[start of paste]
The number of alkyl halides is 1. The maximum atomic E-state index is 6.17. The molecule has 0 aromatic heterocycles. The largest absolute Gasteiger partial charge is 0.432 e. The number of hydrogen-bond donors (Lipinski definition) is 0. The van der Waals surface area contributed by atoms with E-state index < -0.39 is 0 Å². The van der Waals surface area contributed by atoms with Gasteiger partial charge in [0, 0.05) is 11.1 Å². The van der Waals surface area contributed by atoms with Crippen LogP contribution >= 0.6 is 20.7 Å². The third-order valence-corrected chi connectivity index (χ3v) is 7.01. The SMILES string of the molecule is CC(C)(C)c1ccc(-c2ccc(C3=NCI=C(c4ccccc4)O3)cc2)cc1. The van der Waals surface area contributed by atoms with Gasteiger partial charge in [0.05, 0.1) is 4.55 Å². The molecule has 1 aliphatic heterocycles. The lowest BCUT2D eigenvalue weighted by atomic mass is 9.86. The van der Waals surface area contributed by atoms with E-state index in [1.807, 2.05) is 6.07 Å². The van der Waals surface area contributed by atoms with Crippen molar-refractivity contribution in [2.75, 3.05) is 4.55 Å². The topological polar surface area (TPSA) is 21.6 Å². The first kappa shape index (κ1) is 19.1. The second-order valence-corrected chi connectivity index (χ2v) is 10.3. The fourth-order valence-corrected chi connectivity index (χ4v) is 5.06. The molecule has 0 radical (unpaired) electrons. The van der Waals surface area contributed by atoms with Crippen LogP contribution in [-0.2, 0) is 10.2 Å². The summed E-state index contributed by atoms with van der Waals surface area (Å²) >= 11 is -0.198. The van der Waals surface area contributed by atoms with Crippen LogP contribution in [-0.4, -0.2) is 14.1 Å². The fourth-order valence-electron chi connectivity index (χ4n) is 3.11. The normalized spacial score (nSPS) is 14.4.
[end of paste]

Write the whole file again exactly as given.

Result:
The number of alkyl halides is 1. The maximum atomic E-state index is 6.17. The molecule has 0 aromatic heterocycles. The largest absolute Gasteiger partial charge is 0.432 e. The number of hydrogen-bond donors (Lipinski definition) is 0. The van der Waals surface area contributed by atoms with E-state index < -0.39 is 0 Å². The van der Waals surface area contributed by atoms with Gasteiger partial charge in [0, 0.05) is 11.1 Å². The van der Waals surface area contributed by atoms with Crippen LogP contribution >= 0.6 is 20.7 Å². The third-order valence-corrected chi connectivity index (χ3v) is 7.01. The SMILES string of the molecule is CC(C)(C)c1ccc(-c2ccc(C3=NCI=C(c4ccccc4)O3)cc2)cc1. The van der Waals surface area contributed by atoms with Gasteiger partial charge in [0.05, 0.1) is 4.55 Å². The molecule has 1 aliphatic heterocycles. The lowest BCUT2D eigenvalue weighted by atomic mass is 9.86. The van der Waals surface area contributed by atoms with E-state index in [1.807, 2.05) is 6.07 Å². The van der Waals surface area contributed by atoms with Crippen molar-refractivity contribution in [2.75, 3.05) is 4.55 Å². The topological polar surface area (TPSA) is 21.6 Å². The first kappa shape index (κ1) is 19.1. The second-order valence-corrected chi connectivity index (χ2v) is 10.3. The fourth-order valence-corrected chi connectivity index (χ4v) is 5.06. The molecule has 0 radical (unpaired) electrons. The van der Waals surface area contributed by atoms with Crippen LogP contribution in [-0.2, 0) is 10.2 Å². The summed E-state index contributed by atoms with van der Waals surface area (Å²) >= 11 is -0.198. The van der Waals surface area contributed by atoms with Crippen LogP contribution in [-0.4, -0.2) is 14.1 Å². The fourth-order valence-electron chi connectivity index (χ4n) is 3.11. The normalized spacial score (nSPS) is 14.4.